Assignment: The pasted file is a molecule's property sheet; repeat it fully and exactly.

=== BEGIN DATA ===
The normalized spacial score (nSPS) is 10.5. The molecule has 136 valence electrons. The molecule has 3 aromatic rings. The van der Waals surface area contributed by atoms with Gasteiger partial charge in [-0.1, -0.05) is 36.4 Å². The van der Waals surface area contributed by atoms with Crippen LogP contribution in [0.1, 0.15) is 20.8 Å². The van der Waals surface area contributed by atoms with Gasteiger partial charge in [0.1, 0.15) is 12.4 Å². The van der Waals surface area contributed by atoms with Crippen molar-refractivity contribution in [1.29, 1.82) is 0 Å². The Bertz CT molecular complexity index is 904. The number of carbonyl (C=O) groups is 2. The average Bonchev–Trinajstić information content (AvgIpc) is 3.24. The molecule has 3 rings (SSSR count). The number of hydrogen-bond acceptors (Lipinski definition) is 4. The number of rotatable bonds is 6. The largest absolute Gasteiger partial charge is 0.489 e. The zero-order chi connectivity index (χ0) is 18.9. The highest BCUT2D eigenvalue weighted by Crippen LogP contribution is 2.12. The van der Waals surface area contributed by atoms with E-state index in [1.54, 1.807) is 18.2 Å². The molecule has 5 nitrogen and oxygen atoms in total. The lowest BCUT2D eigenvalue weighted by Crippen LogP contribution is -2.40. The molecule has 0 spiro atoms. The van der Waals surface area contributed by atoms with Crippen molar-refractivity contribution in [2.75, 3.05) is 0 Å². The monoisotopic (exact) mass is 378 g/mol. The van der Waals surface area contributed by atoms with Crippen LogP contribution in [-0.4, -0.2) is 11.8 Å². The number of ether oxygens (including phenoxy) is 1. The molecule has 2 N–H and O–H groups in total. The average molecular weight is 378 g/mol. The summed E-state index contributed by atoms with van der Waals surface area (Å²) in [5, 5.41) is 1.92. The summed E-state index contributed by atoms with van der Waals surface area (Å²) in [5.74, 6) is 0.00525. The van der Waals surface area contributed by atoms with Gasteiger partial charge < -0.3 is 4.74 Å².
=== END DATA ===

The normalized spacial score (nSPS) is 10.5. The molecule has 136 valence electrons. The molecule has 3 aromatic rings. The van der Waals surface area contributed by atoms with Gasteiger partial charge in [-0.1, -0.05) is 36.4 Å². The van der Waals surface area contributed by atoms with Crippen LogP contribution in [0.1, 0.15) is 20.8 Å². The van der Waals surface area contributed by atoms with Gasteiger partial charge in [0.1, 0.15) is 12.4 Å². The van der Waals surface area contributed by atoms with Crippen molar-refractivity contribution in [1.29, 1.82) is 0 Å². The Bertz CT molecular complexity index is 904. The number of carbonyl (C=O) groups is 2. The average Bonchev–Trinajstić information content (AvgIpc) is 3.24. The molecule has 3 rings (SSSR count). The number of hydrogen-bond acceptors (Lipinski definition) is 4. The number of rotatable bonds is 6. The largest absolute Gasteiger partial charge is 0.489 e. The zero-order chi connectivity index (χ0) is 18.9. The highest BCUT2D eigenvalue weighted by Crippen LogP contribution is 2.12. The van der Waals surface area contributed by atoms with E-state index in [1.54, 1.807) is 18.2 Å². The molecule has 5 nitrogen and oxygen atoms in total. The lowest BCUT2D eigenvalue weighted by Crippen LogP contribution is -2.40. The molecule has 0 spiro atoms. The van der Waals surface area contributed by atoms with Crippen molar-refractivity contribution in [2.75, 3.05) is 0 Å². The monoisotopic (exact) mass is 378 g/mol. The van der Waals surface area contributed by atoms with Crippen LogP contribution in [-0.4, -0.2) is 11.8 Å². The number of ether oxygens (including phenoxy) is 1. The molecule has 2 N–H and O–H groups in total. The average molecular weight is 378 g/mol. The summed E-state index contributed by atoms with van der Waals surface area (Å²) in [5, 5.41) is 1.92. The summed E-state index contributed by atoms with van der Waals surface area (Å²) in [5.74, 6) is 0.00525. The van der Waals surface area contributed by atoms with Gasteiger partial charge < -0.3 is 4.74 Å².